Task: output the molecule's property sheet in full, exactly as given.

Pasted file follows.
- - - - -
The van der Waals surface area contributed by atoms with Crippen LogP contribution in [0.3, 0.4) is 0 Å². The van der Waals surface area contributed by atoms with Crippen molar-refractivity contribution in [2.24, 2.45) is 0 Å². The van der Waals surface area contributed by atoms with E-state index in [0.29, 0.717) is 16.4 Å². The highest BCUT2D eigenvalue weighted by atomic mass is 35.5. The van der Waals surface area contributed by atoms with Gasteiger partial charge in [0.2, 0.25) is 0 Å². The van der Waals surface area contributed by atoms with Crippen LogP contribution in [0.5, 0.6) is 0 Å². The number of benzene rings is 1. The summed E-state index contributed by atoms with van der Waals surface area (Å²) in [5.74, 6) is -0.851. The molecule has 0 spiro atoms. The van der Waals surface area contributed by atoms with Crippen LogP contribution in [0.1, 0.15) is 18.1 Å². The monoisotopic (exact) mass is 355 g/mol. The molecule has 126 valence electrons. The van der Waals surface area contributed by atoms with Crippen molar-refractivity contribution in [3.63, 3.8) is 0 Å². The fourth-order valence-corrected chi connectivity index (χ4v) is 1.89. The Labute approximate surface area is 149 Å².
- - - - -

The van der Waals surface area contributed by atoms with Crippen LogP contribution in [0.3, 0.4) is 0 Å². The van der Waals surface area contributed by atoms with Crippen molar-refractivity contribution in [2.24, 2.45) is 0 Å². The van der Waals surface area contributed by atoms with E-state index in [0.29, 0.717) is 16.4 Å². The highest BCUT2D eigenvalue weighted by atomic mass is 35.5. The van der Waals surface area contributed by atoms with Gasteiger partial charge in [0.2, 0.25) is 0 Å². The van der Waals surface area contributed by atoms with Crippen LogP contribution in [0.5, 0.6) is 0 Å². The number of benzene rings is 1. The summed E-state index contributed by atoms with van der Waals surface area (Å²) in [5.74, 6) is -0.851. The molecule has 0 spiro atoms. The van der Waals surface area contributed by atoms with Crippen LogP contribution in [0.1, 0.15) is 18.1 Å². The monoisotopic (exact) mass is 355 g/mol. The molecule has 126 valence electrons. The van der Waals surface area contributed by atoms with Crippen molar-refractivity contribution in [3.63, 3.8) is 0 Å². The fourth-order valence-corrected chi connectivity index (χ4v) is 1.89. The Labute approximate surface area is 149 Å².